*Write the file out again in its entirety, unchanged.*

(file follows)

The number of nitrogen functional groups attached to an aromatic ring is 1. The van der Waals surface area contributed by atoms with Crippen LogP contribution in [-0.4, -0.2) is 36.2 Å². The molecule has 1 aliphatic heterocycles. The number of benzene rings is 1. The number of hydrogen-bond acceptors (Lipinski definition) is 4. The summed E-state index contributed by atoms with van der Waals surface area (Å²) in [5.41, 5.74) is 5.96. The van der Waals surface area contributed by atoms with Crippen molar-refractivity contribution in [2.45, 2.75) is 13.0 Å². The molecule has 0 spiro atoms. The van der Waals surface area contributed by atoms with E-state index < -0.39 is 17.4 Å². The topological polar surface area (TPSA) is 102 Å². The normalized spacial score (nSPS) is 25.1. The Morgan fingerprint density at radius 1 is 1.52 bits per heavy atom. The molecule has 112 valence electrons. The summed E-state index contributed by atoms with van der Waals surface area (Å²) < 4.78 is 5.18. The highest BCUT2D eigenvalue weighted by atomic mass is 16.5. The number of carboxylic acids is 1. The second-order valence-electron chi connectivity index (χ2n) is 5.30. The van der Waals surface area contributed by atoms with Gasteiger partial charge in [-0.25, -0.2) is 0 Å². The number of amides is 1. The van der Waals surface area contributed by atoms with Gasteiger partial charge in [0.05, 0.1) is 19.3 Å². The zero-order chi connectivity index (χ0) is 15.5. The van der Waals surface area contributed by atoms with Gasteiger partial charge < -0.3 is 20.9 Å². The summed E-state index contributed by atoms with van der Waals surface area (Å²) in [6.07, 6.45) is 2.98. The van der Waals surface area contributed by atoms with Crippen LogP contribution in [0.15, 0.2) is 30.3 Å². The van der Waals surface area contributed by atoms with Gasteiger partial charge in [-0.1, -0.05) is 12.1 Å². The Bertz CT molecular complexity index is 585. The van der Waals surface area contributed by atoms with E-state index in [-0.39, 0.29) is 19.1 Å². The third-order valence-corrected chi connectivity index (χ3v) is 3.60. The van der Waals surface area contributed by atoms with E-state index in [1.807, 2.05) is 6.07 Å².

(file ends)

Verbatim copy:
The number of nitrogen functional groups attached to an aromatic ring is 1. The van der Waals surface area contributed by atoms with Crippen LogP contribution in [-0.4, -0.2) is 36.2 Å². The molecule has 1 aliphatic heterocycles. The number of benzene rings is 1. The number of hydrogen-bond acceptors (Lipinski definition) is 4. The summed E-state index contributed by atoms with van der Waals surface area (Å²) in [5.41, 5.74) is 5.96. The van der Waals surface area contributed by atoms with Crippen molar-refractivity contribution in [2.45, 2.75) is 13.0 Å². The molecule has 0 spiro atoms. The van der Waals surface area contributed by atoms with E-state index < -0.39 is 17.4 Å². The topological polar surface area (TPSA) is 102 Å². The normalized spacial score (nSPS) is 25.1. The Morgan fingerprint density at radius 1 is 1.52 bits per heavy atom. The molecule has 112 valence electrons. The summed E-state index contributed by atoms with van der Waals surface area (Å²) < 4.78 is 5.18. The highest BCUT2D eigenvalue weighted by atomic mass is 16.5. The number of carboxylic acids is 1. The second-order valence-electron chi connectivity index (χ2n) is 5.30. The van der Waals surface area contributed by atoms with Gasteiger partial charge in [-0.25, -0.2) is 0 Å². The number of amides is 1. The van der Waals surface area contributed by atoms with Gasteiger partial charge in [0.05, 0.1) is 19.3 Å². The zero-order chi connectivity index (χ0) is 15.5. The van der Waals surface area contributed by atoms with Gasteiger partial charge < -0.3 is 20.9 Å². The summed E-state index contributed by atoms with van der Waals surface area (Å²) in [6.07, 6.45) is 2.98. The van der Waals surface area contributed by atoms with Crippen LogP contribution in [0.15, 0.2) is 30.3 Å². The van der Waals surface area contributed by atoms with Gasteiger partial charge in [-0.1, -0.05) is 12.1 Å². The Bertz CT molecular complexity index is 585. The van der Waals surface area contributed by atoms with E-state index in [-0.39, 0.29) is 19.1 Å². The third-order valence-corrected chi connectivity index (χ3v) is 3.60. The van der Waals surface area contributed by atoms with E-state index in [1.807, 2.05) is 6.07 Å².